Why culture is a business priority

Workplace culture only seems to make the headlines when it is outed as toxic. The recent revelations about Nike are just the latest example.

But, of course, most CEOs will tell you they don’t have a toxic culture. And so, they prioritise other areas. There are customers to serve, products to produce, supplier relationships to build, financial targets to hit and shareholders to manage: and this is where most leaders tend to focus their energies.  

Let’s leave aside the fact that – like Mark Parker at Nike – they might be wrong about the state of their culture… and let’s consider a more probable scenario: that the way people feel in their organisation is having an impact on how well they’re doing their jobs. In other words, on their ability to deliver products on time, keep customers happy and hit those financial targets. 

This is more than probable, isn’t it? It’s unavoidably true. The way we feel is fundamental to how we perform. We all know this.

And a central factor in determining how we feel is our ability to connect with those around us – our colleagues. 

Indeed, connectedness between people at work has been repeatedly shown to be a significant predictor of business performance. Professor Sandy Pentland’s work at MIT has been dedicated to this area and his key insight is that the more people talk to each other – across floors, between departments and across hierarchical levels – the more likely a group is to perform strongly. Quoted by Daniel Coyle in The Culture Code, Pentland says:

“Conversation predicts 30% and sometimes 40% of the productivity in work groups.” 

I don’t want to reduce the term “culture” to this one factor, but I’d argue that connectedness is the hallmark of a healthy culture: the ability of everyone to work together, to be able to give of their best in each other’s company and, in turn, to get the best out of each other. 

But how can this even begin to be possible in a place where it’s OK to undermine and overlook people based on their gender, skin colour, or age? Indeed, how can it be possible when undermining and overlooking people is OK on any grounds at all?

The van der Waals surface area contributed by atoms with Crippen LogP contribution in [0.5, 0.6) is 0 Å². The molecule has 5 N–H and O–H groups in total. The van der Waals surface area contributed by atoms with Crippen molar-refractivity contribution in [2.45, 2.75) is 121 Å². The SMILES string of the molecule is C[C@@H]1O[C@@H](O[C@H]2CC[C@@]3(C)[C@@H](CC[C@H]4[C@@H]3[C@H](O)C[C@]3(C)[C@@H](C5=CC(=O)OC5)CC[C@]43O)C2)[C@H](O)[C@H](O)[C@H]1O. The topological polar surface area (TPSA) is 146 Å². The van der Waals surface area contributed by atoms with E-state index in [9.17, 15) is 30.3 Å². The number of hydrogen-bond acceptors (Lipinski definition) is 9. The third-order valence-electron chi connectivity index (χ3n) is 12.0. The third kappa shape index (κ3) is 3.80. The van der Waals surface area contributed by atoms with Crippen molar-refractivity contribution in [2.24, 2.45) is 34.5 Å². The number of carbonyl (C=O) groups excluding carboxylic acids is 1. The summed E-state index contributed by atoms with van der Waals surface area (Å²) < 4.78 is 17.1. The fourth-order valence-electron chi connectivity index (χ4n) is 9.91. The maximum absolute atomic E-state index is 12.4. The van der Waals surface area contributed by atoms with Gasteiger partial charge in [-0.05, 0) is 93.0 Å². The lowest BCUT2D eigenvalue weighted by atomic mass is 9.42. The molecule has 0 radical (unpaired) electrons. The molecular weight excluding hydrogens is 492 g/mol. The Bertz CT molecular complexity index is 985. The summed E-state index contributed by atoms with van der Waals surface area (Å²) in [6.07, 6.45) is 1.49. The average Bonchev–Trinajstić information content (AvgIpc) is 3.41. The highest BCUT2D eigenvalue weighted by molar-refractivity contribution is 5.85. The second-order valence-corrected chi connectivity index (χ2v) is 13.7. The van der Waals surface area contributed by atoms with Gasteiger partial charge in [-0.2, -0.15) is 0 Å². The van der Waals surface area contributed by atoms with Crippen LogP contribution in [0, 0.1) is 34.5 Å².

However, we shouldn't underestimate how hard it is to overcome these instinctive behaviours. Neuroscience has shown that fear and self-protection are stronger instincts in adult humans than experimentation, collaboration or the pursuit of pleasure. (Read Dan Cable's Alive At Work for more on this).

So, in an environment where we feel even a little bit threatened, humans err on the side of caution - protecting our knowledge base, staying silent when we could speak out, blaming other rather than admitting our own failings and advancing our own status at the expense of group advancement.

This is brilliantly illustrated by a famous study done by Peter Skillman at Stanford University - then subsequently reported a great many times in different places, always with the same results. The challenge is to build the highest possible tower using spaghetti, tape, strong and a marshmallow (which must sit on top). 

Skillman and his colleague Tom Wujec have administered it to all sorts of professional groups, including CEOs, lawyers and business students. But the highest towers have been constructed by a different type of group altogether: kindergarten kids.

Marshmallow Challenge.png

 

The researchers observed that the adult groups spent much of their time theorizing, advancing their arguments and jockeying for status. Dominant voices then emerged and collaborative effort diminished, resulting in less effective performance. The kids, on the other hand, just got on with it – each trying stuff out, experimenting messily, but building on the breakthroughs they achieved, no matter whose idea it had been.

We can conclude that psychological safety – and thereby strong collective performance – is especially hard to attain among high achieving, ambitious adults. And how much more so when the stakes actually matter? 

It seems that fear, status protection and perceived self-interest are automatic drivers of behaviour in adult groups – often to the detriment of communication, connectedness and collective performance. 

Even if your culture isn’t toxic, it’s likely to be beset with these issues. And your business will be less productive as a result. Overcoming these human barriers and building psychological safety is really hard. But if you don’t make it a priority, you’ll never unlock the true potential of your organisation.